John Lassiter is an ardent believer in a new Mississippi flag.
A partner in the Burr & Foreman LLP law firm in Jackson, Lassiter spent the year pushing to retire Mississippi’s 1894 flag with its Confederate battle emblem.
As Mississippi voters on November 3 decide whether to endorse a new Magnolia flag, Lassiter continues to be part of the campaign for change.
A graduate of Mississippi College in Clinton and the MC School of Law in Jackson, Lassiter began his work after completing the “Leadership Mississippi” program. His class adopted “retiring the flag” as their project. At the class’s graduation ceremony in December 2019, John spoke about the cultural and economic reasons to change the 126-year-old flag. Following widespread support by classmates, the Mississippi attorney went a step further.
Lassiter began phoning NCAA officials to discuss their 2001 Confederate flag post-season ban. The ban previously prohibited college football bowl games and certain college basketball tournaments from being played in Mississippi. He encouraged NCAA leaders to extend their ban to all post-season collegiate sports in Mississippi, including college baseball, until the flag was changed.
Lassiter believed the threat of losing the social and economic impacts of these regional tournaments would be enough to spark change at the Capitol.
On Juneteenth or June 19th, the date recognizing the end to slavery in the United States in 1865, his work came to fruition. NCAA leaders announced all post-season collegiate athletic events in the state would be banned should the Legislature keep the flag with Confederate symbols. College coaches from across Mississippi added their voices to mounting opposition to the current flag by visiting the Capitol to press for a new flag.
The NCAA announcement made a difference as discussions continued in the House and Senate in late June. Debate occurred amid a backdrop of widespread protests nationwide for racial justice. Leaders in the House and Senate were lobbied by a powerful coalition of new flag advocates including coaches, religious leaders, the business community and educators to go with a new flag promoting racial healing. Black Mississippians called for a new flag for decades and continued the fight in 2020.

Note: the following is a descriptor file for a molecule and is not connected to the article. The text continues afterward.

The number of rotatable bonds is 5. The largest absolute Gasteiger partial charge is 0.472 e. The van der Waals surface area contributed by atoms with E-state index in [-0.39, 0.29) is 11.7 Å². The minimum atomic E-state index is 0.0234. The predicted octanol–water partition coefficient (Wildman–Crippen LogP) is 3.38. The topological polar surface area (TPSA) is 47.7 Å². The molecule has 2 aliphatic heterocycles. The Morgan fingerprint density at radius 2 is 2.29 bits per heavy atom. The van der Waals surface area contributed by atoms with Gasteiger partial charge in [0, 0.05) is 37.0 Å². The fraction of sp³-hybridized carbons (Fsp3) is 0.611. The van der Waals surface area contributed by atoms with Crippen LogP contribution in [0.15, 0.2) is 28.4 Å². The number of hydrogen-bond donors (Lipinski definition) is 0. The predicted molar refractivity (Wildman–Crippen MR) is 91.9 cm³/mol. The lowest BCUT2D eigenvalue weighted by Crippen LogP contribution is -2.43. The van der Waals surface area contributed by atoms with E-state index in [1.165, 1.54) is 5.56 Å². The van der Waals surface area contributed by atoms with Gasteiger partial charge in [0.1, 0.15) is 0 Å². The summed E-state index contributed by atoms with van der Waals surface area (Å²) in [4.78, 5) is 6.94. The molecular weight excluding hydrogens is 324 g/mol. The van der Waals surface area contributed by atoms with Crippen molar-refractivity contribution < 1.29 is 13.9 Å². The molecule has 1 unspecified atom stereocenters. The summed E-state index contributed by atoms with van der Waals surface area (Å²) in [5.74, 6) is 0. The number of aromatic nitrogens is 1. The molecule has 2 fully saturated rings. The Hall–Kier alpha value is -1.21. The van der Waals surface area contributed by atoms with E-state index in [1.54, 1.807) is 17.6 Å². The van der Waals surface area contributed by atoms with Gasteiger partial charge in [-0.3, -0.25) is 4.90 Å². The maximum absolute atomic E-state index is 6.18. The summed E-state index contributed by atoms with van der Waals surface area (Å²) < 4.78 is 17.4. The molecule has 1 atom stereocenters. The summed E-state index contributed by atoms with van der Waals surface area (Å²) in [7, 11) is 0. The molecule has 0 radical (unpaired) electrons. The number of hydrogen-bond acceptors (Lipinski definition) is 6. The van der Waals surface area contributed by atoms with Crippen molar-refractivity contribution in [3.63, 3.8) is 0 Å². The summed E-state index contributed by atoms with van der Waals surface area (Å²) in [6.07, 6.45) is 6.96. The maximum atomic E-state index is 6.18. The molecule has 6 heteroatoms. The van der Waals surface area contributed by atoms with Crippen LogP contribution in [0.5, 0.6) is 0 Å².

On June 30, Gov. Tate Reeves signed the bill retiring the flag the Legislature created in 1894, just 11 days after the NCAA announcement. The legislation created a nine-person commission to consider flag proposals from the public. After reviewing 3,000 proposals, the Mississippi flag commission chaired by retired Supreme Court Justice Reuben Anderson selected a Magnolia flag with the words “In God We Trust.”
While Lassiter preferred the Great River flag design, the other finalist, he’s supporting the Magnolia flag. Founded in 1817, Mississippi, after all, is the well-known as the Magnolia State.
“I appreciate our state’s movement in a new direction and just pray that Mississippians will make an effort to unite under a new design and vote yes on it in November.”
Now Lassiter, the son of longtime MC English professor Susan Lassiter, is enlisting in a media campaign this fall to push support for the Magnolia flag on the ballot November 3. He has contributed to multiple podcasts related to the need for unity and support of the new design. If voters reject the Magnolia flag, it would reset the process of adopting new flag designs.
Mississippi College history professor Otis Pickett wants to see the state adopt a flag symbol that “unites us as a state and is something that everyone can look to and be proud of.’’
Pickett noted his native state of South Carolina has done well marketing the Palmetto Tree as its recognizable symbol. “I think the Magnolia does that in a similar way. But as long as it’s not the old one then I am okay with it.”
T.J. Taylor, 32, a 2014 MC Law graduate, was among the members of the flag commission supporting the Magnolia flag. A Madison resident, he serves as policy director for Mississippi House Speaker Philip Gunn of Clinton, a longtime new flag advocate.
Said Taylor: “I’m excited to be part of selecting a flag that all Mississippians will support and be proud of.”